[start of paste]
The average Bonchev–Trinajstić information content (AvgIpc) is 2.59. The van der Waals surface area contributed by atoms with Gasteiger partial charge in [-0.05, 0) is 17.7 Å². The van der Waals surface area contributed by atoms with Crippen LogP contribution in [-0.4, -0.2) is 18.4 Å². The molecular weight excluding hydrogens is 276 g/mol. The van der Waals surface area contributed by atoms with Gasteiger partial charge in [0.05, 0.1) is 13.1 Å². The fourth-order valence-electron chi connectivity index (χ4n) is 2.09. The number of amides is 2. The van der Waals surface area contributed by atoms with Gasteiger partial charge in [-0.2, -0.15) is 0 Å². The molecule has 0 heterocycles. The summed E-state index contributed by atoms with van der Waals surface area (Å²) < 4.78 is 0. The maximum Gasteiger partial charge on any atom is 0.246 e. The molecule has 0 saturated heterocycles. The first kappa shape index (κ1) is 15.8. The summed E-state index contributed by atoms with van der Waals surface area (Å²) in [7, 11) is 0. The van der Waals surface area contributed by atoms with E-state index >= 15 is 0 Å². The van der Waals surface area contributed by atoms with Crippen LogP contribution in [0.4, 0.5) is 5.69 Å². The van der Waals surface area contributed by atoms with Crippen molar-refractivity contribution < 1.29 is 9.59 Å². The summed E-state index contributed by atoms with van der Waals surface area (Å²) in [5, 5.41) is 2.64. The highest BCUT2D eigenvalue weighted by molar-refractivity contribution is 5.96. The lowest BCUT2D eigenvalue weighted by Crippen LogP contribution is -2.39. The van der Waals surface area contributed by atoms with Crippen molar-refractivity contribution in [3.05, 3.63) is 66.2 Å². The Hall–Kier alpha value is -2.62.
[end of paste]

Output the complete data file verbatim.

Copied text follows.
The average Bonchev–Trinajstić information content (AvgIpc) is 2.59. The van der Waals surface area contributed by atoms with Gasteiger partial charge in [-0.05, 0) is 17.7 Å². The van der Waals surface area contributed by atoms with Crippen LogP contribution in [-0.4, -0.2) is 18.4 Å². The molecular weight excluding hydrogens is 276 g/mol. The van der Waals surface area contributed by atoms with Gasteiger partial charge in [0.05, 0.1) is 13.1 Å². The fourth-order valence-electron chi connectivity index (χ4n) is 2.09. The number of amides is 2. The van der Waals surface area contributed by atoms with Gasteiger partial charge in [-0.2, -0.15) is 0 Å². The molecule has 0 heterocycles. The summed E-state index contributed by atoms with van der Waals surface area (Å²) < 4.78 is 0. The maximum Gasteiger partial charge on any atom is 0.246 e. The molecule has 0 saturated heterocycles. The first kappa shape index (κ1) is 15.8. The summed E-state index contributed by atoms with van der Waals surface area (Å²) in [7, 11) is 0. The van der Waals surface area contributed by atoms with E-state index >= 15 is 0 Å². The van der Waals surface area contributed by atoms with Crippen LogP contribution in [0.4, 0.5) is 5.69 Å². The van der Waals surface area contributed by atoms with Crippen molar-refractivity contribution < 1.29 is 9.59 Å². The summed E-state index contributed by atoms with van der Waals surface area (Å²) in [5, 5.41) is 2.64. The highest BCUT2D eigenvalue weighted by molar-refractivity contribution is 5.96. The lowest BCUT2D eigenvalue weighted by Crippen LogP contribution is -2.39. The van der Waals surface area contributed by atoms with Crippen molar-refractivity contribution in [3.05, 3.63) is 66.2 Å². The Hall–Kier alpha value is -2.62.